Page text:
Spirited life of the 19th-century capitalist John Mackay (1831-1902).
Mackay was born in Dublin, moved with his family to the notorious Five Points neighborhood of Manhattan to flee famine at home, and saw his share of human misery. He knew how to get out of it, working endlessly, especially after his father died when he was 11. Though, as Crouch (China’s Wings: War, Intrigue, Romance, and Adventure in the Middle Kingdom During the Golden Age of Flight, 2012, etc.) writes, his existence years after relocating to the California gold fields “was every bit as hand-to-mouth as it had been when he stepped off the boat in San Francisco.” That would change when, in partnership with other hardworking Irish immigrants, he developed the company that would work the Comstock Lode and eventually strike the biggest gold bonanza of the era, in the bargain funding the Union Army during the Civil War and turning San Francisco into a world center of finance and commerce. Money did not change him, once it came into his hands: Mackay was a “man of few indulgences, and fewer words.” Indeed, he was notably fair to his workers, notably generous, and notably free of scandal even if he did like a good scrap from time to time. “He missed having an enemy,” Crouch writes of the mature, moneyed Mackay. “The one he’d decided to make might have been the most formidable private individual on earth—Jay Gould.” Though formulaic, Crouch’s life of Mackay adds materially to the economic history of California and Nevada. It’s a sturdy work of business history as well, full of useful pointers on how to treat people and build an enduring legacy and fortune. As Crouch notes, when Mackay died, the former tenement dweller was “one of the world’s richest men” even though he probably didn’t have even a ballpark idea of his financial worth.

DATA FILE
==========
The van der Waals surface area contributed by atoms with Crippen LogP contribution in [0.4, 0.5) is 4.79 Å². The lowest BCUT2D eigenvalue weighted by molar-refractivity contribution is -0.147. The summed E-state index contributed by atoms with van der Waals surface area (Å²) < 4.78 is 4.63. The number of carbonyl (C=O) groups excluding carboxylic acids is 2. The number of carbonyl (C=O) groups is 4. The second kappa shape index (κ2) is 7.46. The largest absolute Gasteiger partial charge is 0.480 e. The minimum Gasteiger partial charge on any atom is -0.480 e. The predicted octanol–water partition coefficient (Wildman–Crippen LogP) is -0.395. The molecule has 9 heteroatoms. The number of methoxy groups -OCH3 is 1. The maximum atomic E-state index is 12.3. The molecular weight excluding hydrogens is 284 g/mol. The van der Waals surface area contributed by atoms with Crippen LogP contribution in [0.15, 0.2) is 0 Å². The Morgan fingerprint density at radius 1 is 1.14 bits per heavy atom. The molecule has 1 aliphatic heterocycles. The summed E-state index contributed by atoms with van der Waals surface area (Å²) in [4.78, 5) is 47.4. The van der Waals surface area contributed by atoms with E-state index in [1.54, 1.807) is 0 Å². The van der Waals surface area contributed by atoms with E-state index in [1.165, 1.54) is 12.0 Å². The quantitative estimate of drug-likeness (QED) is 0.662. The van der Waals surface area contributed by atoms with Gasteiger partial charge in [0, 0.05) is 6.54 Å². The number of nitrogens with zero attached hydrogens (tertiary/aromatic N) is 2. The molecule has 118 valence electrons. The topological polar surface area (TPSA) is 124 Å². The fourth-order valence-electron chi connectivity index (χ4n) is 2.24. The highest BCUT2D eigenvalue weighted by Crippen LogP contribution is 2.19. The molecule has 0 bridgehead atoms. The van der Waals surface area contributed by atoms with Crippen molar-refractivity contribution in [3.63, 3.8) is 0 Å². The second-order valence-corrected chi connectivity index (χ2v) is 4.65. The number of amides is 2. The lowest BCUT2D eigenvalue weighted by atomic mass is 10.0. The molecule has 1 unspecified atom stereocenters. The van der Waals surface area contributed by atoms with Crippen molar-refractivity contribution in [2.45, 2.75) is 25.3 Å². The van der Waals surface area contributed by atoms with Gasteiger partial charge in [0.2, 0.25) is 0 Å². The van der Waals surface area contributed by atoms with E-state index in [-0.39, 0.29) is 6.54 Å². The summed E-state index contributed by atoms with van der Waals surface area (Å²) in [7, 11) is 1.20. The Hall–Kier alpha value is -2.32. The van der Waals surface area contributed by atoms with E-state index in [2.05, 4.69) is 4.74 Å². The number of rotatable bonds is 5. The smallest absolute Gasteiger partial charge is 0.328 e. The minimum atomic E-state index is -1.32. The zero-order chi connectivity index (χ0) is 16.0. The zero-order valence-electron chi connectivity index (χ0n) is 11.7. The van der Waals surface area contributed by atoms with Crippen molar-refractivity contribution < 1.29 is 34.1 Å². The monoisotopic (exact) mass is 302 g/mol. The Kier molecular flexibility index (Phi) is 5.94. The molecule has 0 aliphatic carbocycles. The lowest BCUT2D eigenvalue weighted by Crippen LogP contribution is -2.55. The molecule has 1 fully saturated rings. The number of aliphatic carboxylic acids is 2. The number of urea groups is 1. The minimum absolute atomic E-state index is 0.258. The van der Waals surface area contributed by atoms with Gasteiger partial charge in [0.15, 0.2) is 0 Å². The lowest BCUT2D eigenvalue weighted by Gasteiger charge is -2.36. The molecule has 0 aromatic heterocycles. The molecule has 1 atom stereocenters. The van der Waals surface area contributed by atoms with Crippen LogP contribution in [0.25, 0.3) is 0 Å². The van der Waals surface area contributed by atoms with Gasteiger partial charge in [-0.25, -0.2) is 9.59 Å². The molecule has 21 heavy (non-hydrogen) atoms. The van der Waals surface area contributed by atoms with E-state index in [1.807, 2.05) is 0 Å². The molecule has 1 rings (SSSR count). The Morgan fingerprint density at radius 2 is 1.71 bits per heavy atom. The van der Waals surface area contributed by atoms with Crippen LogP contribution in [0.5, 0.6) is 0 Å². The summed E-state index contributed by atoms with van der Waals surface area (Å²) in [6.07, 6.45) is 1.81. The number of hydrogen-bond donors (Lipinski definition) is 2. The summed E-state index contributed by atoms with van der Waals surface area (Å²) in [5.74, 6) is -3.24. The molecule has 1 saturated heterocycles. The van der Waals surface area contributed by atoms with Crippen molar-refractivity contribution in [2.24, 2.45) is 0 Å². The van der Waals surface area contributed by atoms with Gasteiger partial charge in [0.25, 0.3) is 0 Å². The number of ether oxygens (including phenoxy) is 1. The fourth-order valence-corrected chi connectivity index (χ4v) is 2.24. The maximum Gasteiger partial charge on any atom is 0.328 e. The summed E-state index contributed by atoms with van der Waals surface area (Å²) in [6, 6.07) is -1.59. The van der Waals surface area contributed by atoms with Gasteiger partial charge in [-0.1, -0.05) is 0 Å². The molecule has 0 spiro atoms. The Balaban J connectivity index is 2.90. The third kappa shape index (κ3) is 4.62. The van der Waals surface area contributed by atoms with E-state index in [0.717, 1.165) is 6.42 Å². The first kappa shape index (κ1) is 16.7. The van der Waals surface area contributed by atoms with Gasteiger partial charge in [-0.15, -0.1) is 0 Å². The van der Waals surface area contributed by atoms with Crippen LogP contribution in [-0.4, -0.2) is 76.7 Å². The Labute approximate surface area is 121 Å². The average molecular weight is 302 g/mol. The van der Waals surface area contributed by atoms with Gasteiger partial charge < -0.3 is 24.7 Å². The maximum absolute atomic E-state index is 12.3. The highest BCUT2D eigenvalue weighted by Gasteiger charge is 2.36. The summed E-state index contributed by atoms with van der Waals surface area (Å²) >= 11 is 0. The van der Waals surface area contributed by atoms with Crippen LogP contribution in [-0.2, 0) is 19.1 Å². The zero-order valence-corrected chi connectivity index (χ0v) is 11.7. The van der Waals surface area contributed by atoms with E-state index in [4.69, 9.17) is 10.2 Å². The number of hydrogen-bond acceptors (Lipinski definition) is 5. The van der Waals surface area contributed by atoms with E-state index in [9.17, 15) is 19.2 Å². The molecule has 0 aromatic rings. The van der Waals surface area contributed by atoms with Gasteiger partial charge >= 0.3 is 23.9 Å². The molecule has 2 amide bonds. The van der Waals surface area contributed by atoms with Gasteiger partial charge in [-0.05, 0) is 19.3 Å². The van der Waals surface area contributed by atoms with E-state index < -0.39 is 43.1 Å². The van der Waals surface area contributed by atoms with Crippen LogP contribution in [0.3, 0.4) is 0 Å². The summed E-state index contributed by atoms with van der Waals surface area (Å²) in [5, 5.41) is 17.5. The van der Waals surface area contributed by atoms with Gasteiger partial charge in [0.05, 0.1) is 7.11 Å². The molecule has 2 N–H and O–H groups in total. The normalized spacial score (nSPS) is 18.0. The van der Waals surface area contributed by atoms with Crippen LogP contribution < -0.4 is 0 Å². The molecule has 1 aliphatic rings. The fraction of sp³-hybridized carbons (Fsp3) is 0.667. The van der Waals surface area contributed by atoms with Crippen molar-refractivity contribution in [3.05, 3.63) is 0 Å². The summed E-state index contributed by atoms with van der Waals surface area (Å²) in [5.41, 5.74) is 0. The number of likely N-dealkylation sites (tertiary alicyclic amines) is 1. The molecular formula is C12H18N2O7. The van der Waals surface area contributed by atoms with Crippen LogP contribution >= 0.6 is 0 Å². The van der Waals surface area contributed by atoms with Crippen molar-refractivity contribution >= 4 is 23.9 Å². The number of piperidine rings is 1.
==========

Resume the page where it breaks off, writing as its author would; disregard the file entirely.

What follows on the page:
Admirers of scrupulous entrepreneurship will find much of value in this book.